A bipartisan group of lawmakers introduced legislation on Friday aimed at fully legalizing online poker, betting that a more narrowly tailored measure will have better prospects of success than previous, broader efforts.
Rep. Joe Barton, R-Texas, and others said they believe that a bill focused only on poker will gain more traction than legislation introduced by Reps. John Campbell, R-Calif., and Barney Frank, D-Mass., earlier this year that would have legalized all Internet gambling.
Supporters of legalizing online gambling say that millions of Americans already do it but use offshore sites that offer them few protections.
The bill “would allow Americans to do something they are already doing,” Campbell said at a news conference. Both he and Frank have signed on in support of Barton’s bill.
Barton noted that although playing poker online is not illegal, it is unlawful to process bets related to such games. His bill would authorize online betting on poker and direct the Commerce Department to set up a licensing and consumer-protection regime. The bill would authorize online poker only in states that allow it. Barton said the current legal situation is “unworkable.”
The Texan's measure is expected to be referred to the Energy and Commerce Committee, where he is a senior member. It would likely go through the Commerce, Manufacturing, and Trade Subcommittee. A spokesman for subcommittee Chairwoman Mary Bono Mack, R-Calif., said she hasn’t taken a position on Barton’s bill but is considering holding a hearing on it.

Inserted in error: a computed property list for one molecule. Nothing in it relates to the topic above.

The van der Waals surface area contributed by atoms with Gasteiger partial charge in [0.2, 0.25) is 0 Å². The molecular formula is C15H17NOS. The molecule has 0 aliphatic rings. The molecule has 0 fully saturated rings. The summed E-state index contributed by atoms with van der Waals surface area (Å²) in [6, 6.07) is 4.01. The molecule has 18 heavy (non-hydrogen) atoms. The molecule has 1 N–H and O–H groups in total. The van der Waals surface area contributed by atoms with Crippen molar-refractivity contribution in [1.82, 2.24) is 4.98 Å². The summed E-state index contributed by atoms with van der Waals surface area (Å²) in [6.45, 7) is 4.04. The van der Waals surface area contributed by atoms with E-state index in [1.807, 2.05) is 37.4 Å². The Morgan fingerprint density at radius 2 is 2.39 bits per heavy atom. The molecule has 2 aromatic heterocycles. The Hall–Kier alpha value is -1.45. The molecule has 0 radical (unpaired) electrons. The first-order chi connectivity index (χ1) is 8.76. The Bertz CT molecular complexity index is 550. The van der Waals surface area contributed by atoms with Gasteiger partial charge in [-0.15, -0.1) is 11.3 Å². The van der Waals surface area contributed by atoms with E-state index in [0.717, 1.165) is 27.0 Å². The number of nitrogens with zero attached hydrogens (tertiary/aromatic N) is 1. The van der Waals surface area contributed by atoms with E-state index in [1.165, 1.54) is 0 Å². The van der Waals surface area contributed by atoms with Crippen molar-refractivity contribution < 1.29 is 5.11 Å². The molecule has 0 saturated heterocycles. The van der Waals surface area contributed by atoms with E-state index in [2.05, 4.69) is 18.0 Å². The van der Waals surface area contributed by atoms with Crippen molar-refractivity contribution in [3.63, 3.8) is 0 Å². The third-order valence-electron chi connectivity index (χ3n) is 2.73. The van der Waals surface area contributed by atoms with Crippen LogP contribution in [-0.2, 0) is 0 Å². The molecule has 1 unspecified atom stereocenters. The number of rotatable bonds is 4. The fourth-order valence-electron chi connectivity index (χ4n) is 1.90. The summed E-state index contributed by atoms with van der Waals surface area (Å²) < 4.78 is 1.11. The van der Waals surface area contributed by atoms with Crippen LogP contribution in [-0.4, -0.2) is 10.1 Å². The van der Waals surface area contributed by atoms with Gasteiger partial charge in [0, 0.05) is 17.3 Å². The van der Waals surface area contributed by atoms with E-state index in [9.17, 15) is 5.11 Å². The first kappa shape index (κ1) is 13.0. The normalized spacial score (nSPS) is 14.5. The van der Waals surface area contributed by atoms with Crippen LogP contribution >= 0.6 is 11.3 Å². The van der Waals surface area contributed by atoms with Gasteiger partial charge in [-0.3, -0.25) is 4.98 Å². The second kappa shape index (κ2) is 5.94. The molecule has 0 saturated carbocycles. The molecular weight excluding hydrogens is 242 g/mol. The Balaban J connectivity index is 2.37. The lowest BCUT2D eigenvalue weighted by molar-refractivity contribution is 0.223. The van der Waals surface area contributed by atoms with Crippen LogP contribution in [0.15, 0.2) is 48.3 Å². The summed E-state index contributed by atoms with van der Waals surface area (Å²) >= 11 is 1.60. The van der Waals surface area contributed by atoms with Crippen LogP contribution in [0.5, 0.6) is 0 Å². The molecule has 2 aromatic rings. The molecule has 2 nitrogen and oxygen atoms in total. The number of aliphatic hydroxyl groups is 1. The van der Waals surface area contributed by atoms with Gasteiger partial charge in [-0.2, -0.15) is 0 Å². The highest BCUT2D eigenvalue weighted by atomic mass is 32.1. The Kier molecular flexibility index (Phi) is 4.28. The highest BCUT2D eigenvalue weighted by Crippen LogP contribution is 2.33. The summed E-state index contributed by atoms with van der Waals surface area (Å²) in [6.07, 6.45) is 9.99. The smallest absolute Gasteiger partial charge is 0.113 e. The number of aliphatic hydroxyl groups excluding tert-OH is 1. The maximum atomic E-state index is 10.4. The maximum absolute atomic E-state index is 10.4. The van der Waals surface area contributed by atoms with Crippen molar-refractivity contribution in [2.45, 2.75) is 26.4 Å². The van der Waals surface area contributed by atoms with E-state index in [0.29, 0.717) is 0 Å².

Asked how a recent federal crackdown on online-poker sites might affect the bill’s prospects, Frank said he believed that it will help galvanize support. “There was a great deal of unhappiness that the U.S. Attorney for New York had nothing better to do but harass people playing poker,” he said.
Supporters of Barton’s bill also said that fully legalizing online poker could generate tax revenues.
Rep. Jim McDermott, D-Wash., introduced a companion bill to Frank’s measure in the last Congress that would have authorized a process for taxing online gambling. He told National Journal on Friday that he is waiting to see if Barton’s bill advances before deciding whether to reintroduce his measure. McDermott noted that if Barton’s bill were to pass, he expects that a measure authorizing a tax on such transactions would move quickly through Congress.
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